October 31, 2013

'To Live is Christ to Die is Gain' | Matt Chandler [Book Review]

 

To Live is Christ to Die is Gain begins with the question: "Are you growing?"

Are we aware of the Apostle Paul's single purpose in life to live and to die for Christ? In the authors' words, "The Gospel absolutely drove Paul." Paul's infectious faith influenced Lydia, the intellectual businesswoman from Thyatira. His faith liberated the slave girl from demons. Even in prison, he evangelized to the tough-looking Roman prison guards. Caged in, he wrote with passion many letters to encourage believers to hang on to Jesus. There is a worthy cause to live for, shouts Paul.

With Philippians 1:21 as the anchor verse, this book is a series of sermons on urging believers to live boldly and passionately without fear. The maturing Christian is one who is filled with "gospel courage" more and more. Such a courage will enable one to overcome all manner of insults, persecution, pain, suffering and various obstacles. In fact, these persecutions are even seen as "gifts." Why? To be opposed because of our faith is a blessing because it is a sign of our salvation. When one has found the pearl of priceless truth, he will sell all he possess to purchase the very field that holds this truth.

The four chapters of the letter to the Philippians are covered. At the heart of the gospel courage lies the element of godly fear, which is essentially reverence and awe. Such a godly fear will do nothing out of conceit or selfish ambition. It dethrones the self. It receives mercy. It accept lowliness. Such a humble servant, the Lord will exalt. Chandler reminds us again that the rich and the famous will find it most challenging to be lowly and humble, for the cross means pursuing Christ unhindered from the material cares and worries of this world. It means passionate pursuit regardless of the costs. Page after page, the message is clear. Christ desires our all, our everything, our full attention, for He wants to give us everything we need.

In order to do so, one needs to do two things. First, one cannot care for things of the world too closely, otherwise the cares will hold on to our hearts. For example, Chandler mentions how sports can emotionally grab one's heart to the point that one's mood gets completely ruined when the sports' results fail our expectations. We must watch out for things that we try to own, to be aware that if we are not careful, these very things will eventually own us and render us slave to them. Second, one needs to be taken hold by God's grace and love. It brings back to our theological understanding that we love because Christ first loved us. We serve because Christ first served us. We live because Christ is risen.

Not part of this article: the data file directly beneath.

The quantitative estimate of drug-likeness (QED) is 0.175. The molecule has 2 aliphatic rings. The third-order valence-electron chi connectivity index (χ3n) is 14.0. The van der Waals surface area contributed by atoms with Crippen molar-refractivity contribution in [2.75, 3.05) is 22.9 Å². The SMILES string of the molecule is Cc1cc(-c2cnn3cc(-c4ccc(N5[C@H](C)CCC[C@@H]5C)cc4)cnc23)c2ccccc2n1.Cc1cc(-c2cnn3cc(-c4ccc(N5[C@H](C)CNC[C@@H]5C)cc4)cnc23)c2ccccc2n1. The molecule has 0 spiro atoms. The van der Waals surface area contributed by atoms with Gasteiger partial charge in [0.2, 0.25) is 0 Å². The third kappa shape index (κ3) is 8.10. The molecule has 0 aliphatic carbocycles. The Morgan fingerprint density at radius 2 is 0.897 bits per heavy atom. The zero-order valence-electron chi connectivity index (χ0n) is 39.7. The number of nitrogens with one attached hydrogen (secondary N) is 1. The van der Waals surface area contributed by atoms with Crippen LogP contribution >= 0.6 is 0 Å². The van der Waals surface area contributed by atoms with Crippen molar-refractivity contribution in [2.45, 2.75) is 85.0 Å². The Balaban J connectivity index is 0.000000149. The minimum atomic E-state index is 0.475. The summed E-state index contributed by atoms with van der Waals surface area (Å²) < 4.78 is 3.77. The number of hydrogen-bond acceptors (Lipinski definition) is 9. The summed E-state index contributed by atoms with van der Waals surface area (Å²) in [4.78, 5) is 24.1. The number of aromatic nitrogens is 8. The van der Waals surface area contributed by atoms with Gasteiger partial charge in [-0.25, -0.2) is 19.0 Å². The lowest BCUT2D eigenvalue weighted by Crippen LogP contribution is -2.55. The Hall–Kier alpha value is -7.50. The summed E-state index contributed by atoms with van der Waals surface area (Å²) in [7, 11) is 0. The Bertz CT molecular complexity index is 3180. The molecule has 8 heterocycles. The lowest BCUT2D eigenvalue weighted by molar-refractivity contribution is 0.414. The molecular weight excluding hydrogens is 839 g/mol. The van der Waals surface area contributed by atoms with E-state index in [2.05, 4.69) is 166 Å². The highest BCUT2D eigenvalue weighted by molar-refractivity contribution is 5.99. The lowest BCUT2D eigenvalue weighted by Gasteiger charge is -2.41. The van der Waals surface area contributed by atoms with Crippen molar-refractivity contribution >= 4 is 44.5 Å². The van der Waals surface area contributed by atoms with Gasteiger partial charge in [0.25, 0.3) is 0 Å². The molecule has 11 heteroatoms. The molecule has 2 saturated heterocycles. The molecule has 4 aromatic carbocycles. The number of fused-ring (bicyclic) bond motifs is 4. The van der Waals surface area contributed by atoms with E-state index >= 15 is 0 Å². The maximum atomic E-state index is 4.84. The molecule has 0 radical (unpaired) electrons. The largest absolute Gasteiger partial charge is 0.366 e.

So What?

Matt Chandler has a way to nuance a simple message with so many different explanations. With a single focus on the one big idea of living purposefully and passionately for Christ, everything else will fall into place. In 12 chapters written with absolute conviction, Chandler traces the way of Paul and how living or dying does not matter anymore, as long as Christ is glorified. Suffering or rejoicing is not the main thing. It is knowing that Christ is his main concern. Whatever the cost, whatever it takes, whatever the circumstances, nothing is going to separate him from pursuing Christ.

When I read about the passion of Paul, I cannot but feel embarrassed at the way some people have tried to cling on to life because of our fear of death. Some with terminal cancer are prepared to risk their entire inheritance just to buy themselves a cure in some advanced medical facility somewhere in the world. Some even sacrificed their own savings for their families so that they can live a few months longer. Some would stop at nothing until all their financial resources are depleted. The question is this: For people who are infatuated about living a longer life, what is the purpose of it all? For those who want to cling on to life despite the pain and the suffering, is there a higher purpose in doing that?

I think Philippians 1:21 is very instructive for Christians, that whatever conditions of life that they face, if they are surrounded by fear and of death, they will implode with self-centered concerns and worries. If they are surrounded with great faith and sacrificial love, they will explode with infectious passions and a single purpose.

For me to live is Christ, and to die is gain!

Let me close with this quote which reminds us again that because of some witnesses who are fearless for Christ in proclaiming and preaching the gospel, we have the precious word of God delivered to us. Is it about time we pass our passions on to the next generation by living with passion?

"I live in Dallas, Texas. Do you know how the gospel got to Dallas, Texas? If you trace it back, the gospel got here because the apostle Paul went into Philippi, went into Ephesus, went into Corinth. If the gospel can do that, it can certainly stir up your affections for Him. Certainly it can captivate your mind and speak into your heart. If the gospel can transform the world and holds in its powerful reach the promise of eternal life, certainly it can transform you this very day, and day by day, until that ultimate day you join with the saints to receive the supply of all your needs according to God’s riches in glory with Christ Jesus." — Matt Chandler

This book was provided to me courtesy of David C. Cook Publishers and NetGalley in exchange for an honest review. All opinions offered above are mine unless otherwise stated or implied.

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